Once again, Sarah was intent to labor naturally and found a midwife who specialized in vaginal births after C-sections. She woke up one July morning with an urge to shower, shampoo her hair, and shave her legs; within an hour, her contractions began.

Determined not to have her labor stall, she and Dan went grocery shopping, stopped at the bank, ordered tacos, and walked around Media, sometimes pausing in the middle of intersections when Sarah had a contraction. "Someone stopped and said, 'When are you having this baby?' I said, 'Right now.' "

After a rush-hour ride to Einstein Medical Center Montgomery - she transitioned in the car and was nearly fully dilated by the time they arrived - they played that Beach House album in the labor room while Dan massaged Sarah's neck.

"I felt so strong," Sarah remembers. "I was so happy it was happening."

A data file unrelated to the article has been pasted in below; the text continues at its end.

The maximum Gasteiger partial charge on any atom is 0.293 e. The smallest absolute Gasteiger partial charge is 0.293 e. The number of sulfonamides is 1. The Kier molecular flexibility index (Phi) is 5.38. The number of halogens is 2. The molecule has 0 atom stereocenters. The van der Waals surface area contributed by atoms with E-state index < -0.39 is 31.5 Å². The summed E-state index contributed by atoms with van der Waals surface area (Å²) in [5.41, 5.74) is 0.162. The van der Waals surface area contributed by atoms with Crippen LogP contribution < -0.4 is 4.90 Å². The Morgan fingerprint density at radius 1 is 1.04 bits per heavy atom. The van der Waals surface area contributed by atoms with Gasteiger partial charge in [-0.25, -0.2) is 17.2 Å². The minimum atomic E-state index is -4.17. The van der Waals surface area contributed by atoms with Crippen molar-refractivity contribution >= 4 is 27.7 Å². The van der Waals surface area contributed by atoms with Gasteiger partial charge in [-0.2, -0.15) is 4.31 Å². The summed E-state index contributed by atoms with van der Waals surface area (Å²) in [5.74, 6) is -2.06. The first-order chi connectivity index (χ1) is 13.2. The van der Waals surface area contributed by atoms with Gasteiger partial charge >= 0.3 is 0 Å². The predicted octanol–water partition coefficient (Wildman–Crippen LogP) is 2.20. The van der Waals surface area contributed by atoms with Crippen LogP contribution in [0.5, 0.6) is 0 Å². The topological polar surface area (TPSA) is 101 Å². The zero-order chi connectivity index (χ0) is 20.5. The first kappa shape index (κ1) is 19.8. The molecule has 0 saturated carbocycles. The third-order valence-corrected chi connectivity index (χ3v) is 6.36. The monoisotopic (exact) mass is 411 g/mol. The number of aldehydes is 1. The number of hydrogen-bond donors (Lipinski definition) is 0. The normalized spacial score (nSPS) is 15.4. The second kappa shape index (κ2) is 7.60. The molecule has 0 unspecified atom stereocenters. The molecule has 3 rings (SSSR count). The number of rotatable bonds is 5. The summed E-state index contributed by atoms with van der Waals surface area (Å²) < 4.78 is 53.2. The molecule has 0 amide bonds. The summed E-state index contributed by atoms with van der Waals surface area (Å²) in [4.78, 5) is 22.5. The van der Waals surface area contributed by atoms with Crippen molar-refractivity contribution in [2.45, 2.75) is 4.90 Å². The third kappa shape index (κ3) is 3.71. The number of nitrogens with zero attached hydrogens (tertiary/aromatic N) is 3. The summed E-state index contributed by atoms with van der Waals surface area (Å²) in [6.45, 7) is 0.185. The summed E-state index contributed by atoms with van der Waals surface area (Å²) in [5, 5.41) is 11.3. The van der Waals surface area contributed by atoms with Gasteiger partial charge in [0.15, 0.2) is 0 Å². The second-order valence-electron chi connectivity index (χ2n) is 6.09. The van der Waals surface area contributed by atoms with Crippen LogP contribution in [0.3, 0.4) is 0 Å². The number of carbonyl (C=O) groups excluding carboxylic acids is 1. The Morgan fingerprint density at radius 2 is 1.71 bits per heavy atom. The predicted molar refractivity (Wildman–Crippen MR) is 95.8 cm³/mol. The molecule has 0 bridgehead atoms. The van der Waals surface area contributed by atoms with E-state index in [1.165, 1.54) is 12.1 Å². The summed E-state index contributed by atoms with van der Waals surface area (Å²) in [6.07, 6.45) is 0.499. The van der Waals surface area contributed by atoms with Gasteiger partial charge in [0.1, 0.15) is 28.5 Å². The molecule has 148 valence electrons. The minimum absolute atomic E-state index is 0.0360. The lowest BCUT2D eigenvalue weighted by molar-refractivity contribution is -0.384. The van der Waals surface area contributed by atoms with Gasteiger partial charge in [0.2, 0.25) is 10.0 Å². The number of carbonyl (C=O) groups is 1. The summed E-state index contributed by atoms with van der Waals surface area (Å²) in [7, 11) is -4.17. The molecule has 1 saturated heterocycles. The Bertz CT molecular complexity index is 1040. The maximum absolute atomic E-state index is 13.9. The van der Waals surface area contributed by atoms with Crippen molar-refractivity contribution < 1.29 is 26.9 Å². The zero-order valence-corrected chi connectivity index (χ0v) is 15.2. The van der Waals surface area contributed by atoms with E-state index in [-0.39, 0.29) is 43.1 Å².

Dan recalls a buzz of anticipation in the room before Sarah's final pushes. He glanced up for a moment, out the windows, to a sky splashed pink. "There was light in some parts of the sky, then darker and rich. The most beautiful sunset I've ever seen. I took it all in. A big inhale."

Then, there was his daughter, and a pause while he made sure before saying, "It's a girl. We have our girl." His wife was screaming, crying, and laughing all at once, not even entirely sure she'd pushed this baby out until she heard someone say, "Open your arms."

If you've become a parent — for the first, second, or fifth time — within the last six months, email us why we should feature your story: Giving birth, adopting, or becoming a stepparent or guardian all count. Unfortunately, we can't respond to all submissions. If your story is chosen, you will be contacted.